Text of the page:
Happy INDEPENDENCE DAY, a federal holiday commemorating the adoption of the Declaration of Independence on July 4, 1776, as well as the anniversary of when I started this blog on July 4th, 2011– before I had “indie” (i.e. self-) published my book, The Therapist Writer: Helping Mental Health Professionals Get Published. I recently updated the book for 2018 so if you’re interested, please note that on Amazon the updated cover has a little blue triangle in the upper right-hand corner that says, “25 Book Marketing Ideas A-Z.”
To share both this day of independence along with the anniversary of my blog, I’m going to give you some book marketing ideas, one for each letter in I-N-D-E-P-E-N-D-E-N-C-E D-A-Y. I know that leaves out a lot of letters. Guess you’ll just have to check out the book on Amazon or Kindle to find out what they are!
Now, let’s go, starting with I-N-D-E-P-E-N-D-E-N-C-E
I is for Instagram — a photo and video-sharing site owned by Facebook which now has over 800 million users. Posts can be public or shared with specified others. People with services or products (like books) to sell are finding ways to do it here. Always do your homework and read all about it first. The same goes for all marketing tips.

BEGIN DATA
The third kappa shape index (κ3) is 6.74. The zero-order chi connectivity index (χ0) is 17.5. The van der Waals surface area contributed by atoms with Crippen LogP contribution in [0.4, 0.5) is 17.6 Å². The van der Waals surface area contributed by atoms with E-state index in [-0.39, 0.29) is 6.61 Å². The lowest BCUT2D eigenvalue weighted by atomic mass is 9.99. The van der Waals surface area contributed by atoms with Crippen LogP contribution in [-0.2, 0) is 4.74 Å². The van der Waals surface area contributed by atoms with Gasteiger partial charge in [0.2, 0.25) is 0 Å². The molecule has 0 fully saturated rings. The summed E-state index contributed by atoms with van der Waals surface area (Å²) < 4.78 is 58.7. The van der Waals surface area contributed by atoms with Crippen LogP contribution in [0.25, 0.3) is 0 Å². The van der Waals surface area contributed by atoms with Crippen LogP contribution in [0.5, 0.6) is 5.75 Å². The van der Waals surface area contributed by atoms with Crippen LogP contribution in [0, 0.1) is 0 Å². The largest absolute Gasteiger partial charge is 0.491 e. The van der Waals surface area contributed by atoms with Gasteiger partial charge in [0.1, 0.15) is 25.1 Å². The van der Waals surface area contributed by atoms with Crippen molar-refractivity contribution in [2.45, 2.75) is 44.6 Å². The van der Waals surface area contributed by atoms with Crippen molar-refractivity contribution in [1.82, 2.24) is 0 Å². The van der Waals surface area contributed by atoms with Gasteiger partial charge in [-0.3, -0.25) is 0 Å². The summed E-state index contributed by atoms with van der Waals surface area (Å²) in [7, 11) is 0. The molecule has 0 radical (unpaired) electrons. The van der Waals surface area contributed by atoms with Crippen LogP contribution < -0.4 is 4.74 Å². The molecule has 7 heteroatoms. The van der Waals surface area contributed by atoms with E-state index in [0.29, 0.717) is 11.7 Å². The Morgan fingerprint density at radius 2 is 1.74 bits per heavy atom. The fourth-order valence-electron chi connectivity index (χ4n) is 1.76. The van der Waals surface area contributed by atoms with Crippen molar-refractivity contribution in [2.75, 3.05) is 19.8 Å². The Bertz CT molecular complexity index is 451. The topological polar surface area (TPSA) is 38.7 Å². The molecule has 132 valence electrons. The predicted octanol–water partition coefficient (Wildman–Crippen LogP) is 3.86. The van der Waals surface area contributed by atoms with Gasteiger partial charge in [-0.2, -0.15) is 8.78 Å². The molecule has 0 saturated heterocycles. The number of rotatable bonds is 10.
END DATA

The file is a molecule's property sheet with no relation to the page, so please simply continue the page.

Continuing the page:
N is for Networking – joining and attending groups, lectures, workshops, and seminars, where you’ll meet other indie authors involved in book marketing, can be energizing and inspiring and a much faster way to get new ideas and learn more about all things DIY.
D is for Discoverability – This has become an important term in the book-marketing field. How can anyone buy your book if they don’t know it exists? You have to find ways you can do-it-yourself that get you noticed. There is so much online and on YouTube about book marketing that it’s quite overwhelming. Just look!
E is for Elevator Pitch – Memorize a 10 or 15-second pitch about your book, what it’s about and how it helps and benefits the reader — just in case anybody asks you what you’re up to. Search online for “elevator pitch” for plenty of good tips.